Tuesday, December 25, 2012
Monday, December 24, 2012
Sunday, December 23, 2012
Saturday, December 22, 2012
Friday, December 21, 2012
Thursday, December 20, 2012
The accumulated 42 swans by the end of the song would also have required a fairly sizable pond- unless some of them also became part of the feast! In the religious interpretation, they stand for the seven gifts of the Holy Spirit. I have written these around the swans- encouragement, teaching, service, prophecy, giving, leadership and mercy. Sometimes "exhortation" is the gift, rather than encouragement, but I felt that exhortation was too strong an urging, more like a sermon and could include warning and admonishing. Encouragement implies urging on toward success and gives hope, courage and confidence ... so "encouragement" was my choice for a more positive gift. Wouldn't it be nice if we could just give gifts like that- to individuals and also to the world.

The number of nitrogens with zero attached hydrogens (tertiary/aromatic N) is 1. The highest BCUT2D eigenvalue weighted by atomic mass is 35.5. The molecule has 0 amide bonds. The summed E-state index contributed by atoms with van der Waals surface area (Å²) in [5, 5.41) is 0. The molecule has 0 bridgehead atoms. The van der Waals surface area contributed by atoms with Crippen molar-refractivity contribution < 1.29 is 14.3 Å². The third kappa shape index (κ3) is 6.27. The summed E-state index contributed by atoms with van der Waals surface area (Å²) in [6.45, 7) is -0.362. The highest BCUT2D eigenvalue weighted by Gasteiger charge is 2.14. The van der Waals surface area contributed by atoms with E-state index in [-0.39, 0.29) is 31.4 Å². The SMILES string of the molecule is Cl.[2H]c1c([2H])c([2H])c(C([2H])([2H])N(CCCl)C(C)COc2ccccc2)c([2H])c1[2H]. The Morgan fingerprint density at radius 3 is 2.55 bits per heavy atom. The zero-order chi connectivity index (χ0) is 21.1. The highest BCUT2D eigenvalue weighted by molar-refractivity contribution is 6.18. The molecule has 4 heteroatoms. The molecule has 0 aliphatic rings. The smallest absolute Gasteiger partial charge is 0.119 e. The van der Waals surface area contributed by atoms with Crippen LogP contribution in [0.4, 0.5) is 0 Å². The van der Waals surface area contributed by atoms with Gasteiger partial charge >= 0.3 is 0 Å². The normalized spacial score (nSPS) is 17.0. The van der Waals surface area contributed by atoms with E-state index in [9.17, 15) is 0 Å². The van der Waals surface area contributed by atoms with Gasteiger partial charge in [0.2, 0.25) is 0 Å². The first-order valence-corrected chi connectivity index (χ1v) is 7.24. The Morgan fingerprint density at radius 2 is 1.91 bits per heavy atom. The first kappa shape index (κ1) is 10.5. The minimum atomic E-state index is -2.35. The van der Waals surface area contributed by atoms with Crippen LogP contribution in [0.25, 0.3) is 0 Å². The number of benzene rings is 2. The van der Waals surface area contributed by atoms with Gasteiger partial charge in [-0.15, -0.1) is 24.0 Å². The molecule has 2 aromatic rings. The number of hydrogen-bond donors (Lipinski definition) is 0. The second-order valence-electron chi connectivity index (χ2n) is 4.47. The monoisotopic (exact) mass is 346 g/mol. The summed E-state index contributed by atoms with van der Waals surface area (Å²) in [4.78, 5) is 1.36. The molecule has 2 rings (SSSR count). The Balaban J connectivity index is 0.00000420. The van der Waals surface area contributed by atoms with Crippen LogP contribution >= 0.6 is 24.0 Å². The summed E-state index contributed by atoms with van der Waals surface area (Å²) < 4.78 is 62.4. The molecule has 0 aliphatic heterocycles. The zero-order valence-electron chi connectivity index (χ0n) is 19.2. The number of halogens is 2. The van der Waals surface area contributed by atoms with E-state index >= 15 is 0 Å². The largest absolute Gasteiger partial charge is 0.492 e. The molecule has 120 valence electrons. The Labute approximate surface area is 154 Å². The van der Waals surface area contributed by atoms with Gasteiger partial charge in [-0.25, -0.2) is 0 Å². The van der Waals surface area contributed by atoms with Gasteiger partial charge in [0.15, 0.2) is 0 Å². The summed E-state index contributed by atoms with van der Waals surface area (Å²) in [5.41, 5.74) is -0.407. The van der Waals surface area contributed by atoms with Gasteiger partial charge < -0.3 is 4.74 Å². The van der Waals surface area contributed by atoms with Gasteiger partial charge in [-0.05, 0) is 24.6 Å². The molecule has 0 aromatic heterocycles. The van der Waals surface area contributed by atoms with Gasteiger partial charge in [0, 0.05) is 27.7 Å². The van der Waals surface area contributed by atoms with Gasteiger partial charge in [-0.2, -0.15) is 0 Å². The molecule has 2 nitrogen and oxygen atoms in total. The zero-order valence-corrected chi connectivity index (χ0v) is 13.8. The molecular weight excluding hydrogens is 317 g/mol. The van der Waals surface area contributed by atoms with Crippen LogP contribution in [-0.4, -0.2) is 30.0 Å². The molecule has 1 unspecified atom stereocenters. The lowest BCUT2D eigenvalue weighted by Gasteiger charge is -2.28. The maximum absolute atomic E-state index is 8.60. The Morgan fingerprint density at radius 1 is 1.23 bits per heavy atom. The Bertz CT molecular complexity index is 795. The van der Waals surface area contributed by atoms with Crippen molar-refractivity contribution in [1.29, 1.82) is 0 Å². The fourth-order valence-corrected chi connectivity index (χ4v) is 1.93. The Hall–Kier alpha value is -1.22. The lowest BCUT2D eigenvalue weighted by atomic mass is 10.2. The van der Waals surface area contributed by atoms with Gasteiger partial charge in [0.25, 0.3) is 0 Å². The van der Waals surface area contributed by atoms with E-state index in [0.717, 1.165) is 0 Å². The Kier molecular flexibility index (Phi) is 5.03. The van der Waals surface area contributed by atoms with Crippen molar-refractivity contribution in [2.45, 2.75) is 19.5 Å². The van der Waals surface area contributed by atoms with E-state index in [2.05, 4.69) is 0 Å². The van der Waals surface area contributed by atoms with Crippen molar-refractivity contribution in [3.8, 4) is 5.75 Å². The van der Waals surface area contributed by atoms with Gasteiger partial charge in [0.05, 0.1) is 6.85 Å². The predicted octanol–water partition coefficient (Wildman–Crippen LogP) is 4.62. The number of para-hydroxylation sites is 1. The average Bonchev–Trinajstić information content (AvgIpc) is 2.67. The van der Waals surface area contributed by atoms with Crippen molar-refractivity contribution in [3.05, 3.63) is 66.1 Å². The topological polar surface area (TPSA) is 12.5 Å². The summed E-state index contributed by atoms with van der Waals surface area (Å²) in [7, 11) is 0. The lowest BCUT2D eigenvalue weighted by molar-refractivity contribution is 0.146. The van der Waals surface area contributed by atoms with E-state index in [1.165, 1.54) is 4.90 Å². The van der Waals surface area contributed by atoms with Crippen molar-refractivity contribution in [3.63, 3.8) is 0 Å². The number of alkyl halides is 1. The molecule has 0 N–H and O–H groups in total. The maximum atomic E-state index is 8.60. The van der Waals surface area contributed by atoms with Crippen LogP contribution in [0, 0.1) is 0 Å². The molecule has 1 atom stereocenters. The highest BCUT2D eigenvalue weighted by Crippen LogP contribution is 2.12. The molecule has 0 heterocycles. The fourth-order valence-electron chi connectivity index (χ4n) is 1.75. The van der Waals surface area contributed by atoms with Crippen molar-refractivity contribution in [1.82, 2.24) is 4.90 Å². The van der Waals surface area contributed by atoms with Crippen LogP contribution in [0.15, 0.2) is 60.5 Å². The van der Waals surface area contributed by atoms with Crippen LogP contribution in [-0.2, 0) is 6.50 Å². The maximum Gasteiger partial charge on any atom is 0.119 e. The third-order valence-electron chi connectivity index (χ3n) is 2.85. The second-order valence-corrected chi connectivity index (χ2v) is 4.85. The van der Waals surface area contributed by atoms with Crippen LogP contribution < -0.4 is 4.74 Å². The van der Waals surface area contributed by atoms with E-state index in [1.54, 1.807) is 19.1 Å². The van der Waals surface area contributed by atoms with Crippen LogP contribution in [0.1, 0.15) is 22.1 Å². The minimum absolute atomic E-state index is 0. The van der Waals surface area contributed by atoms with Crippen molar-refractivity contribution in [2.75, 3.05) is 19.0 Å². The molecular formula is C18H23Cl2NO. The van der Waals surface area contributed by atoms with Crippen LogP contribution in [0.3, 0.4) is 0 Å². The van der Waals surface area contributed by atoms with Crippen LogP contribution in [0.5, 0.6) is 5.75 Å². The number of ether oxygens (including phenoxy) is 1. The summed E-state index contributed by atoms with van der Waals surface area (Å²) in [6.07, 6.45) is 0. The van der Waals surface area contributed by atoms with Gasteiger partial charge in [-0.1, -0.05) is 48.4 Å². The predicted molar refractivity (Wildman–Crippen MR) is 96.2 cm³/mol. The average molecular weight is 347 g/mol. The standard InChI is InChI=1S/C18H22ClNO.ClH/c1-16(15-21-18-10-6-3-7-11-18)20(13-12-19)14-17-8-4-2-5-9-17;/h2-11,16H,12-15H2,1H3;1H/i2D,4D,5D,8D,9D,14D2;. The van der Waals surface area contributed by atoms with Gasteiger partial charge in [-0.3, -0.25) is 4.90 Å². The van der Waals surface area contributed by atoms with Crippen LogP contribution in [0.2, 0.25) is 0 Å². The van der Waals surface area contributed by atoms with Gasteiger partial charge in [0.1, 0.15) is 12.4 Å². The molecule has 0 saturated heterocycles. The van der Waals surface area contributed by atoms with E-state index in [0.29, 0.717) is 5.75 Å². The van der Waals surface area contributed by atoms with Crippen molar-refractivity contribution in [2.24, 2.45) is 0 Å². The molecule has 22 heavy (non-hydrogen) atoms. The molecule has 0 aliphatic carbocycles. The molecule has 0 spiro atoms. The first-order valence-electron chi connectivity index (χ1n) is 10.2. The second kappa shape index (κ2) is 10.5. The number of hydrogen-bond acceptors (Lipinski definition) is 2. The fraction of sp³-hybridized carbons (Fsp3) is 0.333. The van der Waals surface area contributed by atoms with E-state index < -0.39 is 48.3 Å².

Wednesday, December 19, 2012
Tuesday, December 18, 2012
Monday, December 17, 2012
Sunday, December 16, 2012
Saturday, December 15, 2012
Friday, December 14, 2012
These are paper mache' baubles that I bought a few years ago. They are, of course, unbreakable and, even though they are a decent size, lightweight. I gessoed the balls first, sanded and then painted in acrylics. They are then varnished with a gloss acrylic varnish. This is the first one and here is the partridge. These were fun to do. This year, due to the kitchen renovation and attendant upheaval, I'm not having a tree but I'll put these ornaments on the mantelpiece along with some cedar. It might be interesting to paint some other decorations some time but I haven't seen any more paper mache' baubles.